No one has to tell Sean Payton about the dangers of being the visiting team for the NFL's season opening game.
Since 2004, the season has opened with a single game on Thursday night, hosted by the defending Super Bowl champions. The visiting team is a woeful 0-7 in those games.
Payton's New Orleans Saints will try to break that trend when they visit the Green Bay Packers tonight at Lambeau Field. Despite such a tough task, Payton looks at the big picture, and says he is just thankful the NFL looks at his team as one that is worthy to showcase.
"Certainly, you look to become one of those teams that is having success," the coach said. "You understand and appreciate that with that comes Thursday night, Monday night, Sunday night, NFL Network Saturday night, and Thanksgiving games."
Payton has experienced both sides of the Thursday night openers. The Saints lost 41-10 at Indianapolis in 2007, and won 14-9 over visiting Minnesota last year. This will be New Orleans' third opener in the last five years, a sign of just how far they have come.
There were many Sundays the Saints were not even on local television because they were so bad they had trouble selling out.
"What we do know about this game is that it is a media and fan spectacle with all the stuff going on and the unveiling of the championship banner and all those things," Drew Brees, the Saints quarterback, said.
"The biggest thing for us is just understanding that we need to hunker down, eliminate distractions, focus on the game and not get caught up in all the hoopla - understanding how excited they're going to be and they're going to come out all jacked up just like we did last year.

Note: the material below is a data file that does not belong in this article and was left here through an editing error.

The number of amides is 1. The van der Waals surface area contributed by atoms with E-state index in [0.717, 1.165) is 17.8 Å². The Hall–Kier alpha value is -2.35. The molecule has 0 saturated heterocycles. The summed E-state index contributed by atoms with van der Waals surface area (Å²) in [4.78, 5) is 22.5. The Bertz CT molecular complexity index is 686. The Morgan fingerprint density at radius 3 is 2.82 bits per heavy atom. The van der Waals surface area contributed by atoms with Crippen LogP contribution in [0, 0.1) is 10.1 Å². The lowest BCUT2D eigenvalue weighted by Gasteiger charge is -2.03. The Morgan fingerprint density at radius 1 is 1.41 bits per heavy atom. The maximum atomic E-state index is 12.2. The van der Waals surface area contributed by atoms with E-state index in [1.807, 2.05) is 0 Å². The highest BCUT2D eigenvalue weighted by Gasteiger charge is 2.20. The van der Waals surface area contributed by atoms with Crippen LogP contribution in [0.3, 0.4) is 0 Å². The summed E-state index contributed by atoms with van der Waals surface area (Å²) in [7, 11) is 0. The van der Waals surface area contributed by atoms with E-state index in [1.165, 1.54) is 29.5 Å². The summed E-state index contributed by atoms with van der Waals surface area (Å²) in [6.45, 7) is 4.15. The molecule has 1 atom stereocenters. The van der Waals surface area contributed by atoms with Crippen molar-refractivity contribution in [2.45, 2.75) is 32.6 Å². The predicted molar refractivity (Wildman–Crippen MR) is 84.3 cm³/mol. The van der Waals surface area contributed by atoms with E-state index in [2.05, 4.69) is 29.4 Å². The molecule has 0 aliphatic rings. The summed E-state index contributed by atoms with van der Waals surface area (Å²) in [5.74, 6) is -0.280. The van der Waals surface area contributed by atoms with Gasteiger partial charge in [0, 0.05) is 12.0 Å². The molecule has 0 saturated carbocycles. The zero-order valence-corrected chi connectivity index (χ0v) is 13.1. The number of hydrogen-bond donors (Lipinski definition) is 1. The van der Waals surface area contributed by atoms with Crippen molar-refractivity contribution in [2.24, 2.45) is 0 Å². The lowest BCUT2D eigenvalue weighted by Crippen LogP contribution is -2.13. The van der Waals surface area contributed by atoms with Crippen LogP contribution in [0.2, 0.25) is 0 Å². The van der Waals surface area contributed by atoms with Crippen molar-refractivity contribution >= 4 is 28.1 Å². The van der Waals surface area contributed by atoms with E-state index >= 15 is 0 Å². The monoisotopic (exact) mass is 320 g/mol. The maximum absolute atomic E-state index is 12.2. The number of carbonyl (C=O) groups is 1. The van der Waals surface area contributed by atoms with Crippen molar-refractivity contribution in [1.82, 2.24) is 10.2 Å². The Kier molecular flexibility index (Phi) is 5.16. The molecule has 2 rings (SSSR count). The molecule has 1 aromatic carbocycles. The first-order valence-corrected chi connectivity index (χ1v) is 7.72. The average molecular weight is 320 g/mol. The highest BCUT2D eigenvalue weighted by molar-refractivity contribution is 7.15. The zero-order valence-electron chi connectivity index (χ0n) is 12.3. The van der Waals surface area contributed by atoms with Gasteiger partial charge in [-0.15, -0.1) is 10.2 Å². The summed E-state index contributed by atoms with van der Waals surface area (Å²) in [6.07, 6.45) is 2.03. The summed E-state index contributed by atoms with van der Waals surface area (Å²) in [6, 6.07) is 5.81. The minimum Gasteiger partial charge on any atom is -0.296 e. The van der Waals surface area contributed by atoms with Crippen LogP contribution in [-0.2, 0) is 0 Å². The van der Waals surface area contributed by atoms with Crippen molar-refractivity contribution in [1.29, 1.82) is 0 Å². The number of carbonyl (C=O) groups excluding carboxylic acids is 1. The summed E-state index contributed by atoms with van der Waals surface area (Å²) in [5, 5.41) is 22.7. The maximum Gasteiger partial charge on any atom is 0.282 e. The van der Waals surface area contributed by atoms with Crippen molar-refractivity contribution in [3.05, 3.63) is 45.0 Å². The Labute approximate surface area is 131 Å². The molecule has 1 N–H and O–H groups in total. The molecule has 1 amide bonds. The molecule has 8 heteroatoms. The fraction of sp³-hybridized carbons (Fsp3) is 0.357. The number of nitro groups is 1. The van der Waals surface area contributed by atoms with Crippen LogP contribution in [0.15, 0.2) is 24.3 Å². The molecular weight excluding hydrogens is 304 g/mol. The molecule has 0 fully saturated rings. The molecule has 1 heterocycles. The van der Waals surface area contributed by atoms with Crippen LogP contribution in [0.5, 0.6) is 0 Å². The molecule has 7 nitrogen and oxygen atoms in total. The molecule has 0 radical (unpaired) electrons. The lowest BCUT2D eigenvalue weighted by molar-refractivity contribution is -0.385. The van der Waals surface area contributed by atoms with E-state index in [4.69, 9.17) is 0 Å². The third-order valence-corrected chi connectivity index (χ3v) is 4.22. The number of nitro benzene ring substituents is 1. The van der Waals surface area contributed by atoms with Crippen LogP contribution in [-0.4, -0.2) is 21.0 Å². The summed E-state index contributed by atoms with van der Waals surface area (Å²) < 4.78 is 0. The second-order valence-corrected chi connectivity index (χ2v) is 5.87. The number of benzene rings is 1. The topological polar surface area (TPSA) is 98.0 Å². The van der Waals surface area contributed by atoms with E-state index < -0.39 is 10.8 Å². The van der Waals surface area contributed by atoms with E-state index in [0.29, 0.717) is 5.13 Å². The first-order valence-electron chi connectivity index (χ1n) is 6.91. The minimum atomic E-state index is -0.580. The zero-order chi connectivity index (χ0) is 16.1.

"We just need to weather the storm and really stay focused on the task."
Payton tends not to buy into historical trends. He also bristled when asked in 2009 whether he was concerned about a three-game skid to end the regular season, something that no Super Bowl winner had done before.
Payton had the last laugh, of course, as the Saints rebounded with a three-game winning streak during the play-offs, enough to carry them to the first Super Bowl title in franchise history.
Yet, even while Payton may delight in defying historical trends, he still studies them. "We go through the history of the game," Payton said, noting from memory that the first Thursday night regular season game was held in 2002, with San Francisco visiting the New York Giants, but did not involve a defending champion.
While the Saints have studied the trend of home team dominance in an effort to break it, Charles Woodson, the Packers cornerback, is not so sure there is any home advantage inherent in a match-up of the past two Super Bowl winners, both of which were play-off teams last season.
"You've got two well-coached teams going into Thursday night," Woodson said. "I guess the only advantage we have is playing here at Lambeau. They'll be prepared, we know that. And we'll be prepared as well.
"You have two teams ready to play, fired up. It's the only game on, it's the first game of the season, so each team will have that anticipation going into the game. I just look forward to it being a very fun game, high tempo, with a lot of guys flying around. So it'll be fun."
Malcolm Jenkins, the Saints safety, said he does not find the dominance all that surprising since defending champions started hosting the season opener, but added that if the visiting team sees itself as a contender, it should embrace the challenge.
"The first thing starts with the fact that it's always the defending champ. It's not like it's a slouch team," Jenkins said.
"I don't know if it's a trend or a coincidence, but it's a tough game.
"The fun part about it is you get the best challenge right out of the gate. If you win, it can really accelerate you as far as confidence and just some momentum going into the season."